Importance of irrigation
With more than 125,000 acres of irrigated farmland (25% of total farmed acres) in Delaware, irrigation is an essential part of our agricultural economy. Farmers are constantly looking for new technologies to improve irrigation efficiency, minimize negative environmental affects and maximize yields. Too much irrigation can adversely influence crop yields, leach nutrients and wastes water. Conversely, too little irrigation reduces yields and can concentrate nutrients in the soil that may affect watershed quality.
In workshops, field tours and at the Carvel Research and Education Center in Georgetown and the Warrington Irrigation Research Farm in Harbeson, extension professionals, scientists, engineers and researchers continue to look for ways improve irrigation efficiency and respond to the strong need for expanded irrigation resources.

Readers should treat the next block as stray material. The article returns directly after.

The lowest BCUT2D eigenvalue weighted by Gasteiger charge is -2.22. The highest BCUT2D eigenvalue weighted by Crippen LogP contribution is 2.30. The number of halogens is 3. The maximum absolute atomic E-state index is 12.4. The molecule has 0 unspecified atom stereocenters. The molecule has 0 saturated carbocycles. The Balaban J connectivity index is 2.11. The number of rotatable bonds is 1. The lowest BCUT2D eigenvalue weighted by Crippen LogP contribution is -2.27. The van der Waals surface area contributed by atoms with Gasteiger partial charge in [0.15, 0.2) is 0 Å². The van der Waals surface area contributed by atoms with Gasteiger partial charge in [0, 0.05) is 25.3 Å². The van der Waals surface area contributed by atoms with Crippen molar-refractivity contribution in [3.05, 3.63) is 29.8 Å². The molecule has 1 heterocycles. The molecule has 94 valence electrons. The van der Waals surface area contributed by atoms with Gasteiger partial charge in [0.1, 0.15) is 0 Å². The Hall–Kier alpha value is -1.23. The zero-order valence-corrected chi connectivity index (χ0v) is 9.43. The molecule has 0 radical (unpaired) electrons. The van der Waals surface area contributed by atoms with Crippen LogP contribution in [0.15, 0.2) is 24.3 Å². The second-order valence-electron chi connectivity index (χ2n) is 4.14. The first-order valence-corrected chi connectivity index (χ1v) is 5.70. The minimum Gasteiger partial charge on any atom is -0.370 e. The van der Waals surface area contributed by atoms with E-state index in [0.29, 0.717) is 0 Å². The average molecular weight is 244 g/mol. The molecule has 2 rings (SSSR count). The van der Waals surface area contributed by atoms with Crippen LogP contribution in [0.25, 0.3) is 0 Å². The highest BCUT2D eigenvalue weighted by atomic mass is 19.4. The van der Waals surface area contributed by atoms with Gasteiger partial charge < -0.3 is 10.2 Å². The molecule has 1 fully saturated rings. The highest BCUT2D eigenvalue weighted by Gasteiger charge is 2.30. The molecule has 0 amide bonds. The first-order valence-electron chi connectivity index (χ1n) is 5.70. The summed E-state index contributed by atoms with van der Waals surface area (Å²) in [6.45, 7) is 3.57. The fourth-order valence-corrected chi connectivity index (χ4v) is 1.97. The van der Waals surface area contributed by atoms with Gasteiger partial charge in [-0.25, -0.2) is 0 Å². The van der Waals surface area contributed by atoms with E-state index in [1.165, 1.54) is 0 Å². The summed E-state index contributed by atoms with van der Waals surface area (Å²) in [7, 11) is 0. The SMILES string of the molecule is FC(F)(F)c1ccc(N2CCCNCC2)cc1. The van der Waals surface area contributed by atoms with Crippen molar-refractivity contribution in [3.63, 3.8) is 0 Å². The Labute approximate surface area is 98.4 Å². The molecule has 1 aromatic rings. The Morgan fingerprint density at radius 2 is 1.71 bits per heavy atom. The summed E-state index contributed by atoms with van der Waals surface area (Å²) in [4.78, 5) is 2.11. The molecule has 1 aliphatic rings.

This shared knowledge allows farmers to learn their local soil characteristics and the most effective way for crops to utilize the applied water and improve nutrient use efficiencies. Cooperative Extension offers growers site instruction on system calibration, irrigation scheduling, in-depth reviews of high-tech moisture sensor equipment, and testing of advanced irrigation techniques.
The recent addition of an 18-acre subsurface drip irrigation (SDI) research facility and the modification of a four- tower center pivot system to include variable rate irrigation (VRI) technology will continue to improve the research and extension capabilities of the UD irrigation team well into the future.